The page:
Peer mentoring and other services to help elderly

Some older people select retirement living or active living as ways to stay social when no longer at work.

For those who choose to remain at home but hope to stay active, Northumberland Care Trust has established a senior health mentor program, the Chronicle reports.

Elderly community residents are invited to interact with other seniors and share health tips and advice, but most importantly to offer some companionship for those who live alone.

According to the news provider, this initiative receives support from Age Concern, and the plan is to connect older citizens with those in similar situations to promote understanding and empathy.

The program's coordinator, Ann Kirkup explains that one of the goals is to "support older people to stay as fit and active as possible." She told the news provider that she hopes "the health mentors will play an important role in achieving that."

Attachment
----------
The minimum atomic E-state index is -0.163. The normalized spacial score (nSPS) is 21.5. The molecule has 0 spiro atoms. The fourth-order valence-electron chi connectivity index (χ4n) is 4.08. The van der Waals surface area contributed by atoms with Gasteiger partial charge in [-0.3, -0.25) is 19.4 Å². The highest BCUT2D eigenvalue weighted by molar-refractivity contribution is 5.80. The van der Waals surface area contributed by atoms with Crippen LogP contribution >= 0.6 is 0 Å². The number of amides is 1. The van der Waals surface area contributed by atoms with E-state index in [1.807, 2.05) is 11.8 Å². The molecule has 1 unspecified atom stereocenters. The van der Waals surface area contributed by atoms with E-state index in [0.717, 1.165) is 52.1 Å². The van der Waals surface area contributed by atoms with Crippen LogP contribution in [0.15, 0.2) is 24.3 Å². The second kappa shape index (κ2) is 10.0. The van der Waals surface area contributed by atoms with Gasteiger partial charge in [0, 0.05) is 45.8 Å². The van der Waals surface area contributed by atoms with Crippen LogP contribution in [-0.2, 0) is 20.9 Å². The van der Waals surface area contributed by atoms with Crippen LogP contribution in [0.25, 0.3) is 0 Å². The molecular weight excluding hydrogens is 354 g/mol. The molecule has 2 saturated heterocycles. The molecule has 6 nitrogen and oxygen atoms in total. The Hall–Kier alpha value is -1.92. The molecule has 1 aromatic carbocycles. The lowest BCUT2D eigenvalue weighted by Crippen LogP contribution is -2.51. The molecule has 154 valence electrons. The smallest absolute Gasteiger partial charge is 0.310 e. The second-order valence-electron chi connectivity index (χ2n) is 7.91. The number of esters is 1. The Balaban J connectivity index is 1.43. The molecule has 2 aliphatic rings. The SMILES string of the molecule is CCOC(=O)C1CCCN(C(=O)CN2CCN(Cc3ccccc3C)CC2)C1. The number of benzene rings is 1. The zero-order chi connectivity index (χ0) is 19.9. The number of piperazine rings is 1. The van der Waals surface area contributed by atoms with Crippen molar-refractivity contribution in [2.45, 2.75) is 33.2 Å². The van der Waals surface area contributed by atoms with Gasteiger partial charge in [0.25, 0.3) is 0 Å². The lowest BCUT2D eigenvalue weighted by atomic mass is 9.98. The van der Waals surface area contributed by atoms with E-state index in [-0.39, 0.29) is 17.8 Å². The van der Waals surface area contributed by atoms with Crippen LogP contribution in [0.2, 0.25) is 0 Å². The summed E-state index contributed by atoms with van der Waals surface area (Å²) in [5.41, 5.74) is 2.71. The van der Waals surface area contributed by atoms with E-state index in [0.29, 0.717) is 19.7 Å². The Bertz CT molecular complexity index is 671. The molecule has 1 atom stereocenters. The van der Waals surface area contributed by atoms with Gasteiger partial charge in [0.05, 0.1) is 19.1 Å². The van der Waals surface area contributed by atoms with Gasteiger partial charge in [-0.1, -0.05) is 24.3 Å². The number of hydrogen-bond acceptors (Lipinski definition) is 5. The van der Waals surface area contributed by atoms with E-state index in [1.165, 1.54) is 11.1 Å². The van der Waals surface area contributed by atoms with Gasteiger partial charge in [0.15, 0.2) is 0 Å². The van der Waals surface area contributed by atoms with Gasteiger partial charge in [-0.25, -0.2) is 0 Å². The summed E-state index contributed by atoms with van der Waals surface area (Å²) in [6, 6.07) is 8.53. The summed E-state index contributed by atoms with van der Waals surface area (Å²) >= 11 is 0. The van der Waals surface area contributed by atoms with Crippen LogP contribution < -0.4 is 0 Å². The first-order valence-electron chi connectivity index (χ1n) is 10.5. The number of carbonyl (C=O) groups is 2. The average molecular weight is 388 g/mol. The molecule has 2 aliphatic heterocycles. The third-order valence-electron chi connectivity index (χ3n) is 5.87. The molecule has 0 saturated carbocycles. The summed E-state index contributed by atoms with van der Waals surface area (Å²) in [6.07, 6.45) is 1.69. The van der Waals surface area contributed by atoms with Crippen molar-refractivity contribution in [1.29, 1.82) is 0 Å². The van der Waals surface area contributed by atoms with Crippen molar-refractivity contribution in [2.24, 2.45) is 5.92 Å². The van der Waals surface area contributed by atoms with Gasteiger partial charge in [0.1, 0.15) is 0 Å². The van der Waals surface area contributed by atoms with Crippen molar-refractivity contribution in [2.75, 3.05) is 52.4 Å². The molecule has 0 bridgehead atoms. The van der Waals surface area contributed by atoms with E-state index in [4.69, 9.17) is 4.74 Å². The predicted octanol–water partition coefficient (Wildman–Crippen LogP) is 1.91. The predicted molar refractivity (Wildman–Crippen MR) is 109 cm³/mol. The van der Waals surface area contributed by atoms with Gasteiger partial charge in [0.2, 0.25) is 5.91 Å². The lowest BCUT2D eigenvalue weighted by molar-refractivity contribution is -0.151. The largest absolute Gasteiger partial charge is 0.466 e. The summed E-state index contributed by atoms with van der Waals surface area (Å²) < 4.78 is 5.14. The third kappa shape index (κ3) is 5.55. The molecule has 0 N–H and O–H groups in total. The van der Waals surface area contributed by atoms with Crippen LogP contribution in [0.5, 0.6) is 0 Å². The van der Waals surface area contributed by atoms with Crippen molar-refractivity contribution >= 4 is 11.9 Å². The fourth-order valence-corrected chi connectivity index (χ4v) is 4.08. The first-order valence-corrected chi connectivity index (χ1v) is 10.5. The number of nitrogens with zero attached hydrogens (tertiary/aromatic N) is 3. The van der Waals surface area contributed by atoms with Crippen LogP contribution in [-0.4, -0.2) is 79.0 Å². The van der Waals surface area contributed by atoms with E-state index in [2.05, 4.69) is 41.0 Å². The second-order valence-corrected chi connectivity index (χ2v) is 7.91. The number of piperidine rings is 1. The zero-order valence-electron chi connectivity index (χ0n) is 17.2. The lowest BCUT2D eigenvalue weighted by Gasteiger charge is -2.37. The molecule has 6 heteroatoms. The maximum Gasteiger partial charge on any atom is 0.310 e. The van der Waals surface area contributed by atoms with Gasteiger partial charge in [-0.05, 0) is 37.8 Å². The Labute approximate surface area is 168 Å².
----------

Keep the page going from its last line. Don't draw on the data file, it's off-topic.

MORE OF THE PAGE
A different scheme that aims to help seniors improve their foot health is operating a bit further south in Herefordshire and Worcestershire.

Here, a charity and local volunteers provide basic foot care services to the elderly, the Berrow's Worcester Journal reports.

The volunteers spend time with the seniors, helping build a sense of community while offering a useful service.

Peer mentoring and other services to help elderly

© Copyright